Scientific analysis: In some cases, non-invasive scientific analyses are performed to obtain additional information about the artworks, such as chemical analyses to determine the composition of materials used.

Geographic Information Systems (GIS): For archaeological sites or natural heritage, GIS is used to create digital maps and georeference the location of findings.

Archives and databases: All captured information is stored in databases and archival systems that allow for later access and consultation.

Virtual and augmented reality: In some instances, virtual or augmented reality technologies are used to create interactive and educational experiences about heritage, enabling people to virtually explore artworks or monuments.

It’s important to note that digitization and documentation of heritage aim not to replace the physical and real experience of being in front of these works but rather to complement and preserve information, making it available to researchers, students, and the general public, even if physical access is limited or restricted. Additionally, the documentation process must be carried out with special care to avoid damaging or altering the original objects or monuments.

We’ll provide an example of how Virtual Reality (VR) and Augmented Reality (AR) are used in the preservation and access of heritage. It’s understood that all objects, constructions, characters, etc., must be previously digitized as 3D models.

Case: Virtual Exploration of Archaeological Sites

Imagine you’re interested in exploring an ancient archaeological site, such as the pyramids of Egypt. Thanks to Virtual Reality, you could have an immersive experience from the comfort of your home:

Virtual Reality App: You download a VR app on your device, like a VR headset or even your VR-compatible mobile phone. These devices allow you to immerse yourself in a three-dimensional virtual world.

3D Exploration: Upon launching the app, you’d find yourself in a three-dimensional environment that simulates the archaeological site. You could virtually walk around, observe the pyramids from different angles, and explore high-definition details.

Interactive Information: By looking at different parts of the pyramids or elements of the environment, informative labels or interactive buttons could appear. Upon touching them, you’d receive information about the history, architecture, and mysteries of the place.

Virtual Guided Tour: You might also have the option of a virtual guide. Imagine the ancient pharaoh taking you on a tour, sharing stories and interesting facts as you move through the site.

In the case of augmented reality, the experience would be slightly different:

Augmented Reality App: You download an AR app on your device, like a tablet or mobile phone. These devices allow you to see virtual elements superimposed on the real world through the camera.

Exploration in the Real World: By pointing your device’s camera at a book, poster, or even a space in your room, you’d see a digital version of the pyramids or archaeological elements appear.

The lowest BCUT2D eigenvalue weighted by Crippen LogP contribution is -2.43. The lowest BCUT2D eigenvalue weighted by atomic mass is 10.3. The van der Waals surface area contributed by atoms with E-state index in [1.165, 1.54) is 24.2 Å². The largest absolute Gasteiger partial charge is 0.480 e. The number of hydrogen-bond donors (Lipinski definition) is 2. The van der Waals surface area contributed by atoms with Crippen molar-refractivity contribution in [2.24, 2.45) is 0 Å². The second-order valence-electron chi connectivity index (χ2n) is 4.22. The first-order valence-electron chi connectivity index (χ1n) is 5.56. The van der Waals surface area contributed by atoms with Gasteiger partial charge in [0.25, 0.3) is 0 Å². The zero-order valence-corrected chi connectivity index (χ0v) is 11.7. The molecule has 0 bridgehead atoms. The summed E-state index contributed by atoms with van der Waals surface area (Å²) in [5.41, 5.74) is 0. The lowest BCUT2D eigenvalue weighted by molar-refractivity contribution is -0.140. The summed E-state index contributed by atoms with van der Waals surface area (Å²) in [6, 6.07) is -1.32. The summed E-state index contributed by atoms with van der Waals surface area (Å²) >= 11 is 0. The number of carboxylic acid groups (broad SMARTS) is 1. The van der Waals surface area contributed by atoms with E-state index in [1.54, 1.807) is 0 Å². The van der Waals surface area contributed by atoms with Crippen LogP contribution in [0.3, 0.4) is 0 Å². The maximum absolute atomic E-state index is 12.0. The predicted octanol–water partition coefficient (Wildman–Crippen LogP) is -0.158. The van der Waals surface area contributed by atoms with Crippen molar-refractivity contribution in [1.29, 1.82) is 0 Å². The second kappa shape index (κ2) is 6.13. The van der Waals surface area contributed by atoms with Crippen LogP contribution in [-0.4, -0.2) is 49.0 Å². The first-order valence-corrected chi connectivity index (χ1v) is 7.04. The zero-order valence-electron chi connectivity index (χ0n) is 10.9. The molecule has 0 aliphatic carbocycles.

Interaction and Learning: You could tap virtual elements to get detailed information or trigger animations showing how the pyramids were constructed in ancient times.

Both technologies enable people to explore and learn about historical sites and objects in an interactive and educational manner. Furthermore, they can be used to digitally preserve heritage information, ensuring it’s available for future generations even if the original objects deteriorate over time.

At Scan3D, we digitize using high-resolution structured light 3D scanners, which allow the capture of precise measurements of the object, adding photographic texturing with all the details of its surface, including its color, brightness, roughness, transparency, reliefs, occlusion, reflections, etc.

Furthermore, we optimize the obtained data to achieve a hyper-realistic 3D model that can be seamlessly disseminated over the internet, without bottlenecks or delays, and can also be reproduced on any device screen.

Once the 3D presentation starts, maximize
it to full screen to observe the 360º detail

Through 3D presentations, like the one accompanying this post, the object can be observed interactively 360º around it, appreciating the details of its texture, the wear and tear caused by time and its natural colors.

Some museums from all over the world use 3D technology to also disseminate the works they keep and present it to the public that visits them. Some examples with presentations on online platforms may be: Auckland War Memorial Museum, New Zealand, the Brooklyn Museum, New York, the Museum of Jaen, in Spain and others.
Some Center uses 3D presentations of some important piece of the museum as an advertising claim in its marketing strategy, to attract on foot visitors, which can admire some works at home before goin g there.
The British Museum, in London, allow even the free download of some 3D models.